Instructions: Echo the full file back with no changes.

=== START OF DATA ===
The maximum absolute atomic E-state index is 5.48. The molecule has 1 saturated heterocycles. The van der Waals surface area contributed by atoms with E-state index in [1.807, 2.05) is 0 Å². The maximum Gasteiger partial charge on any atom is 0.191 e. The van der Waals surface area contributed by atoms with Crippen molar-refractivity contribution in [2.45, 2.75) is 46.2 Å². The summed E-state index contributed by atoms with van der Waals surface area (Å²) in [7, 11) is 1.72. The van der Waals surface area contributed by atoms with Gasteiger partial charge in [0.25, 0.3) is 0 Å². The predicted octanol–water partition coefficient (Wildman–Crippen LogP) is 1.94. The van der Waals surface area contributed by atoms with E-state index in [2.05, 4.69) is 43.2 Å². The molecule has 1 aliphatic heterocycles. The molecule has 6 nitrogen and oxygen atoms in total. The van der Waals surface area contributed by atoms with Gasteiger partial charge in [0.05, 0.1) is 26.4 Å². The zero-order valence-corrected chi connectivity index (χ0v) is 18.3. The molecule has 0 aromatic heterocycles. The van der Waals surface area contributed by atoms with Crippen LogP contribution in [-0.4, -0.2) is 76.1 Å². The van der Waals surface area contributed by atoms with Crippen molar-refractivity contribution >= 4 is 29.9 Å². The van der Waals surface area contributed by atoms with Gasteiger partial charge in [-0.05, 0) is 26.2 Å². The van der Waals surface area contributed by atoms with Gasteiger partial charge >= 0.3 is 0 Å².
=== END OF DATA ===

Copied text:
The maximum absolute atomic E-state index is 5.48. The molecule has 1 saturated heterocycles. The van der Waals surface area contributed by atoms with E-state index in [1.807, 2.05) is 0 Å². The maximum Gasteiger partial charge on any atom is 0.191 e. The van der Waals surface area contributed by atoms with Crippen molar-refractivity contribution in [2.45, 2.75) is 46.2 Å². The summed E-state index contributed by atoms with van der Waals surface area (Å²) in [7, 11) is 1.72. The van der Waals surface area contributed by atoms with Gasteiger partial charge in [0.25, 0.3) is 0 Å². The predicted octanol–water partition coefficient (Wildman–Crippen LogP) is 1.94. The van der Waals surface area contributed by atoms with E-state index in [2.05, 4.69) is 43.2 Å². The molecule has 1 aliphatic heterocycles. The molecule has 6 nitrogen and oxygen atoms in total. The van der Waals surface area contributed by atoms with Gasteiger partial charge in [0.05, 0.1) is 26.4 Å². The zero-order valence-corrected chi connectivity index (χ0v) is 18.3. The molecule has 0 aromatic heterocycles. The van der Waals surface area contributed by atoms with Crippen LogP contribution in [-0.4, -0.2) is 76.1 Å². The van der Waals surface area contributed by atoms with Crippen molar-refractivity contribution >= 4 is 29.9 Å². The van der Waals surface area contributed by atoms with Gasteiger partial charge in [-0.05, 0) is 26.2 Å². The van der Waals surface area contributed by atoms with Gasteiger partial charge >= 0.3 is 0 Å².